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Personal Writings


Publisher writes

One of the key figures in Christian history, St. Ignatius of Loyola (c. 1491-1556) was a passionate and unique spiritual thinker and visionary. The works gathered here provide a first-hand, personal introduction to this remarkable character: a man who turned away from the Spanish nobility to create the revolutionary Jesuit Order, inspired by the desire to help people follow Christ. His Reminiscences describe his early life, his religious conversion following near-paralysis in battle, and his spiritual and physical ordeals as he struggled to assist those in need, including plague, persecution and imprisonment. The Spiritual Exercises offer guidelines to those seeking the will of God, and the Spiritual Diary shows Ignatius in daily mystical contact with God during a personal struggle. The Letters collected here provide an insight into Ignatius' ceaseless campaign to assist those seeking enlightenment and to direct the young Society of Jesus.

Author Information

St.Ignatius of Loyola, (translated by Joseph A. Munitiz, Philip Endean)

Ignatius Loyola (1491-1556) was trained as a page at the court of Castile. Wounded at the siege of Pamplona in 1521, he underwent a deep conversion, eventually travelling to Jerusalem and beginning to study. He attracted like-minded students and in 1534 they took vows and formed the 'Society of Jesus', popularly known as the Jesuits. From 1540 he was elected Superior General and lived in Rome, organising the astonishing spread of the Jesuits. He was canonized in 1622. Joseph A. Munitiz is Master of Campion Hall, Oxford. Philip Endean lectures in theology at Heythrop College, University of London. He is General Editor of The Way, a journal of contemporary Christian spirituality, sponsored by the Jesuits.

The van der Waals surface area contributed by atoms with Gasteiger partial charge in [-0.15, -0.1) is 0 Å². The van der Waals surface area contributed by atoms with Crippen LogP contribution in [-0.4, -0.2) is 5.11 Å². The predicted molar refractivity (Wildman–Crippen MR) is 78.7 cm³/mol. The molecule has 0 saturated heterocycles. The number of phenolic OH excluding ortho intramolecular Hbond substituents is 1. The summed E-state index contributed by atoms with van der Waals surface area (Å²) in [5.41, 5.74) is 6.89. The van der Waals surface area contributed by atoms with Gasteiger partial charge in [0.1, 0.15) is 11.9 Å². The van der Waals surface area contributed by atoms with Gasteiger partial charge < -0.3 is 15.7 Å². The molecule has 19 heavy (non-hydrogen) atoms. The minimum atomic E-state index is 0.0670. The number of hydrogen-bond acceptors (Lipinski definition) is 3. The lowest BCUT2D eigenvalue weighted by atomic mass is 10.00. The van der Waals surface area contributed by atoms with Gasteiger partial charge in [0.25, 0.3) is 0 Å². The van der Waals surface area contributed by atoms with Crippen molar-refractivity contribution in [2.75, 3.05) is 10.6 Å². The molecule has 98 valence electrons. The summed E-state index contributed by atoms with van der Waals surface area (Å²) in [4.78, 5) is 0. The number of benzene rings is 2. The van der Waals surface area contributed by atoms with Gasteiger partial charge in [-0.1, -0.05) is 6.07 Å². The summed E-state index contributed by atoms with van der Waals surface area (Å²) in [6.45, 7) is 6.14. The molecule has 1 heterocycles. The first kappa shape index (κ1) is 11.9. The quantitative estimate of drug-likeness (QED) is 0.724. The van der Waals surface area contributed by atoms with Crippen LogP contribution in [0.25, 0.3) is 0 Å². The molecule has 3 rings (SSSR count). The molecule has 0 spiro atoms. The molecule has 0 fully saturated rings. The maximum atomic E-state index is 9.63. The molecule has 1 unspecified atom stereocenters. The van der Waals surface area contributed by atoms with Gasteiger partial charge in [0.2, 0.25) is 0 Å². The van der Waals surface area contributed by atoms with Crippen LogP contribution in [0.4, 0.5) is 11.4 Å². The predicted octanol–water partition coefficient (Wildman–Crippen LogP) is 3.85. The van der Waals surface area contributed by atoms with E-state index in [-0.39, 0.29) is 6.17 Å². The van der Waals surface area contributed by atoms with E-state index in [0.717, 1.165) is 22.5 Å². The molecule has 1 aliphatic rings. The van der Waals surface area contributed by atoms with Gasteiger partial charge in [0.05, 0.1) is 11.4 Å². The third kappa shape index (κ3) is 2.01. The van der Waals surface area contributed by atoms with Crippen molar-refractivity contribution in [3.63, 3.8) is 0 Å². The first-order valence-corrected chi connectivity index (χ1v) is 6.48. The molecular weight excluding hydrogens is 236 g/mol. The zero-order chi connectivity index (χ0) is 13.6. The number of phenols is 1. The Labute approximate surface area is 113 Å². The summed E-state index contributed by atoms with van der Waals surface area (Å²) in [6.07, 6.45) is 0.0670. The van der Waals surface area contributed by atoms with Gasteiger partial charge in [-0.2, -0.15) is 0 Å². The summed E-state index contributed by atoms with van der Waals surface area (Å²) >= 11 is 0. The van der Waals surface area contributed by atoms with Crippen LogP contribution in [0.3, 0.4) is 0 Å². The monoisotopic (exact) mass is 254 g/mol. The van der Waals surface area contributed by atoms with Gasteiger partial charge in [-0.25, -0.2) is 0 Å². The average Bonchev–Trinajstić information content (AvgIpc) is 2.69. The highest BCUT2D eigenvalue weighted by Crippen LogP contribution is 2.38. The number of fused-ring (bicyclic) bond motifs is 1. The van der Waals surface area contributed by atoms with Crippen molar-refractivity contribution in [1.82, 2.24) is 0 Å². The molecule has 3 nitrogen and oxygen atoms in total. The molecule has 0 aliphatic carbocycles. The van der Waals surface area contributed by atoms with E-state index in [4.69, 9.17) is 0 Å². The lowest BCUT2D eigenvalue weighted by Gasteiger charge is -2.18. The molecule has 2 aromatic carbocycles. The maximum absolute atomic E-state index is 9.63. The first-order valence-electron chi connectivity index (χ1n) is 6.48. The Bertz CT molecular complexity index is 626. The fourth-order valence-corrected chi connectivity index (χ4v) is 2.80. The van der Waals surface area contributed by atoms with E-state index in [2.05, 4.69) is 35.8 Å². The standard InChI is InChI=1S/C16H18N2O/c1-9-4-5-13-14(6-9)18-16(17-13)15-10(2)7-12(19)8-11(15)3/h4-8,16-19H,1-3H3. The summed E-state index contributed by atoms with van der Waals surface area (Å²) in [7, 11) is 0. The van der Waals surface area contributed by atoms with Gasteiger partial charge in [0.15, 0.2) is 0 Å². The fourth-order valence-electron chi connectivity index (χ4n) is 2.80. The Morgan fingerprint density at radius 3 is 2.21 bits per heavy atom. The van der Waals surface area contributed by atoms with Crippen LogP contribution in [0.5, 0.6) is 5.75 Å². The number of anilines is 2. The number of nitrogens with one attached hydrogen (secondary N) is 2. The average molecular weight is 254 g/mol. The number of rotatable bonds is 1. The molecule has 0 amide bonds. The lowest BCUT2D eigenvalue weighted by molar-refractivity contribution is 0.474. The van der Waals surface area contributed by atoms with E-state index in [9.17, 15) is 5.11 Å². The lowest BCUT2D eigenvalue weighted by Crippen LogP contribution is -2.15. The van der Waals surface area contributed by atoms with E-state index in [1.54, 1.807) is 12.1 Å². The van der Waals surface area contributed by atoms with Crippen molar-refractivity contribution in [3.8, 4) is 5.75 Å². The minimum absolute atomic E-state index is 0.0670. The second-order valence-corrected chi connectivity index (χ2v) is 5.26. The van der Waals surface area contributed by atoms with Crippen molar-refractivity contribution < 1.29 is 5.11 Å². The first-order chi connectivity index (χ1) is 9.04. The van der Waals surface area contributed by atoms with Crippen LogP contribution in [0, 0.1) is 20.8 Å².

Judges' and contributors' comments

Alec Ryrie: The fruits of years of both of inner turmoil and of reflection on it, by one of the most daring and visionary spiritual leaders of the 16th century. The result is a short, sinewy book, which demands not to be read but to be put into practice. Ignatius’ insight is rigorous discipline and a creative imagination can work together in prayer to profound effect, and he lays out how it can be done in precise and practical terms. The bold and sometimes unorthodox spirituality that results has informed the Jesuits (not least the current pope) down to the present, but it’s also had many Anglican admirers from the 17th century onwards, as English writers rediscovered the medieval mystics whose work Ignatius had digested so that everyone could share it.

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